FEATURE: Documentary to shed light on Japan's pioneer feminist+.
"In the beginning, woman was the sun," is the well-known manifesto issued by Japan's pioneer feminist nearly 90 years ago, but her personality remains little known except among researchers of her achievements.
Efforts to discover the character of Raicho Hiratsuka have been made by Japan's leading woman documentary director, Sumiko Haneda, 74, who aims to finish shooting a new film this year for release in 2001, the 30th anniversary of the feminist's death.
Followers of Hiratsuka have launched a nationwide campaign to collect 50 million yen to produce the film, which is intended to raise the awareness of people, especially the young, about the forerunner of women's liberation in Japan.
Haneda, who turned 20 in 1946 and obtained the right to vote in the first election under universal suffrage in Japan that year, says in an interview with Kyodo News that she long "admired and respected" Hiratsuka as a symbol of the women's movement and felt it imperative to produce a film on her.
However, the director said she believes Hiratsuka, a native of Tokyo, was not an archetypal campaigner for the women's movement.
"Raicho was not a type of 'fighter' for women's liberation. She started by questioning her own existence as a human being and a woman and explored how to live without any oppression, while other feminists bypassed that point and engaged in campaigns for social problems," Haneda said.
Hiratsuka, whose real first name was Haru, founded the Seitosha (Bluestocking Society) with her college alumnae in 1911, at the age of 25, after graduating from Japan Women's University, and published the literary magazine Seito (Bluestocking), aiming to develop women's talent.
In 1920, she founded the New Woman's Association with the late Fusae Ichikawa and Mumeo Oku, both of whom became Diet members after World War II, to wage a battle to improve the social and legal status of Japanese women. The group achieved success in 1922 with amendment of the Public Order and Police Law, which legitimized women's participation in political activities to some extent.
She also strenuously campaigned for women's suffrage, which bore fruit in December 1945, and became the first president of the Federation of Japanese Women's Societies in 1953. She also called for world peace and abolition of nuclear weapons until her death in 1971.
Although Hiratsuka's achievements are well remembered, what is most unique about the feminist is her philosophy, Haneda said. Hiratsuka, who contemplated on life in her youth, was enlightened after undergoing Zen training, and established her philosophy, she said.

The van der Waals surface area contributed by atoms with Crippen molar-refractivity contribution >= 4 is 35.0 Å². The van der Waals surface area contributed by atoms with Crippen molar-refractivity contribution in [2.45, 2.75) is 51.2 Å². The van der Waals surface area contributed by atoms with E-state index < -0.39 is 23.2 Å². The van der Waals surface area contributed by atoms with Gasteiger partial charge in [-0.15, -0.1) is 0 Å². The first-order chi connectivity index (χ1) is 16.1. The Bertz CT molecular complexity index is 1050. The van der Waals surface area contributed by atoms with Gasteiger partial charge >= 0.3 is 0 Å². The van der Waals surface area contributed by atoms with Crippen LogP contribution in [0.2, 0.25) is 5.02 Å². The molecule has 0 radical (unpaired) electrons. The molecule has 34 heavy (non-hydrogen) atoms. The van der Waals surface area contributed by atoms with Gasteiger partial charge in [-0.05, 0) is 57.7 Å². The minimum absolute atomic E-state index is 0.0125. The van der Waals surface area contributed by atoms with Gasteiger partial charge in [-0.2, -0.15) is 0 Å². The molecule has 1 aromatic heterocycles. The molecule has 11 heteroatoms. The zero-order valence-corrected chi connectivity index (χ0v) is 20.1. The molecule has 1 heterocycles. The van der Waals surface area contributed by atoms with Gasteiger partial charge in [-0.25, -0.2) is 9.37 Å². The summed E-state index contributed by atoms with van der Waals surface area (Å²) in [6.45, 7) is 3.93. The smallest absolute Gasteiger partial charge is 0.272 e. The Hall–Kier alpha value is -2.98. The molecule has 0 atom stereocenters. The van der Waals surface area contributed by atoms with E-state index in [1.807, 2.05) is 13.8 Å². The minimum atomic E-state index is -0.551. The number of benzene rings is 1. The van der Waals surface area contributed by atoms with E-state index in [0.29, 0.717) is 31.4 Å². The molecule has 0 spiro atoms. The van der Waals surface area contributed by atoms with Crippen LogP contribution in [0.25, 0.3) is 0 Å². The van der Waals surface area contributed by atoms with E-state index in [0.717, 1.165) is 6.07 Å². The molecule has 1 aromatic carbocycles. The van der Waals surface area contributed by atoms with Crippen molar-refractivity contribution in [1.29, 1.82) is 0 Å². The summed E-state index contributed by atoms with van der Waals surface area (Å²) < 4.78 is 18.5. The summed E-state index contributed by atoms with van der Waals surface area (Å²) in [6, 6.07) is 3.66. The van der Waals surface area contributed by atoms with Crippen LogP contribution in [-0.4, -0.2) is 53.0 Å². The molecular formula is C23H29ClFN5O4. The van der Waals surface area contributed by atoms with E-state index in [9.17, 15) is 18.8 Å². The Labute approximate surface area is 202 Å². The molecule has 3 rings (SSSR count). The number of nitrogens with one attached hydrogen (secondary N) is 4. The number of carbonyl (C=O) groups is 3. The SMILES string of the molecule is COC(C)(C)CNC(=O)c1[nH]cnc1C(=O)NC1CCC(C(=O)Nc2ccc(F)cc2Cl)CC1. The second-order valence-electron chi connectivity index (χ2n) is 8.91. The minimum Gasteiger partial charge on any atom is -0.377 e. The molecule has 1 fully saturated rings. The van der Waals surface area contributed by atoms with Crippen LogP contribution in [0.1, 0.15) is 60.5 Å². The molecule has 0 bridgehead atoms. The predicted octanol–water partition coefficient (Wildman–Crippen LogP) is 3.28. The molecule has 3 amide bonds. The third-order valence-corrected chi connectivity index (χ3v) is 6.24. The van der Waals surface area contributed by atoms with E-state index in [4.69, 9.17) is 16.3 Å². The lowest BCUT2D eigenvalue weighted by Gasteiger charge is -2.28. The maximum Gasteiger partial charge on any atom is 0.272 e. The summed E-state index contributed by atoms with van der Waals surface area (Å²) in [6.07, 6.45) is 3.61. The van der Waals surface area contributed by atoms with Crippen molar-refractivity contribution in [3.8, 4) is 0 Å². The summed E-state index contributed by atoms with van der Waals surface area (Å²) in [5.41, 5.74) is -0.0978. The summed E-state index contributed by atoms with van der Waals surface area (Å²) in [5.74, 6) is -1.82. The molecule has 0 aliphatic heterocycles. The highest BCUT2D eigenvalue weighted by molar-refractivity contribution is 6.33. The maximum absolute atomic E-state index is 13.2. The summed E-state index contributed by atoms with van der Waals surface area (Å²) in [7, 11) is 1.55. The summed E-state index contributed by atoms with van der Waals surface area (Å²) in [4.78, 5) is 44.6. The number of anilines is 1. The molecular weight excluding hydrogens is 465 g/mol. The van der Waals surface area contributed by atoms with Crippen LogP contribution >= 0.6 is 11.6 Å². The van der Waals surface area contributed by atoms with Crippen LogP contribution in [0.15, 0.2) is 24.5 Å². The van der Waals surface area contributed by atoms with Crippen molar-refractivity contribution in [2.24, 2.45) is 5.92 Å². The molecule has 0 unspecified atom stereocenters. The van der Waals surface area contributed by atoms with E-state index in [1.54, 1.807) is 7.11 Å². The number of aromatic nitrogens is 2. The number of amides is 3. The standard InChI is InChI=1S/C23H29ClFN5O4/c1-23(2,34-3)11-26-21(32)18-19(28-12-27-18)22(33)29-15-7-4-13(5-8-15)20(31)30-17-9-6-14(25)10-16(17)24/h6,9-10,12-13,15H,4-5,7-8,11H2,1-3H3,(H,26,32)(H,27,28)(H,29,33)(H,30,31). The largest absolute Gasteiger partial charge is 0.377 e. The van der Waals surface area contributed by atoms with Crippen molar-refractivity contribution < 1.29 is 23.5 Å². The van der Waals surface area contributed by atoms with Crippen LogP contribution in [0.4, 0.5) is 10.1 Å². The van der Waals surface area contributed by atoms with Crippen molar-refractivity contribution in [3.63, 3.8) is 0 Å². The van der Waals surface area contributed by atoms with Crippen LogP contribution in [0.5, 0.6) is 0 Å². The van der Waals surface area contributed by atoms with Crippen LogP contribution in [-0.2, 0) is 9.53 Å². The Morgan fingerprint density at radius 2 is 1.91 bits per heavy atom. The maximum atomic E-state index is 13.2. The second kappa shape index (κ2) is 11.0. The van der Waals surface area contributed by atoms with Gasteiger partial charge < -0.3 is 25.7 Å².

"I guess Raicho did not have any intent to present distinguished achievements. She was involved in many activities only to conform to her own philosophy. She was very honest to herself and did not care at all about how others thought of her," the director said.
As an example, Haneda said the reason Hiratsuka reportedly tried to commit suicide in 1908 with Sohei Morita, a writer and disciple of novelist Soseki Natsume, was to "pursue her curiosity."
"Raicho was really interested in the idea that Morita, who sympathized with her philosophy, would write about his experience of killing her. She was willing to give up her life to fulfill her curiosity. The incident was far from tragic love," Haneda said.
The attempted suicide aroused widespread public criticism, leading to Hiratsuka's expulsion from the alumnae club of the women's university. Her membership was not restored until 1992, long after her death.
Haneda, who since debuting as a director in the late 1950s has produced more than 80 documentary films, covering subjects such as nursing and Japan's traditional performing arts, said her life resembles that of Hiratsuka in some respects.
"I was determined to grasp the 'truth in human beings' in shooting documentary films, and vowed that I will never give up my career just because I am woman. In that sense, I also stuck to my principle, like Raicho."
In the film industry, where "feudalism and apprenticeship" prevailed, Haneda said that as one of very few female directors, she faced more challenges than her male counterparts, as staff were often uncooperative and refused to do what she asked.
As to the present times, Haneda said women's social status has greatly improved, to the point which Hiratsuka and other pioneer feminists dreamed about, with various measures promoting gender equality, such as the Equal Employment Opportunity Law.
However, she said, visible changes in numbers and systems will not immediately bring about new thinking about gender issues, and predicted it requires some more generations to completely wipe out discriminatory thinking in people's minds.
Haneda indicated Hiratsuka was "new and special" because she first created changes in mind, at an invisible stage.
The director said in the upcoming century, women's role will further expand and each woman will be required to take on more responsibility. "Women cannot be too dependent on men. They should be prepared to accept duties," the director said.
Haneda, who is currently working on the film's script, plans to include Hiratsuka's own remarks in the production so that viewers could feel as if they had met the feminist.
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|Comment:||FEATURE: Documentary to shed light on Japan's pioneer feminist+.|
|Publication:||Japan Weekly Monitor|
|Article Type:||Brief Article|
|Date:||Mar 20, 2000|
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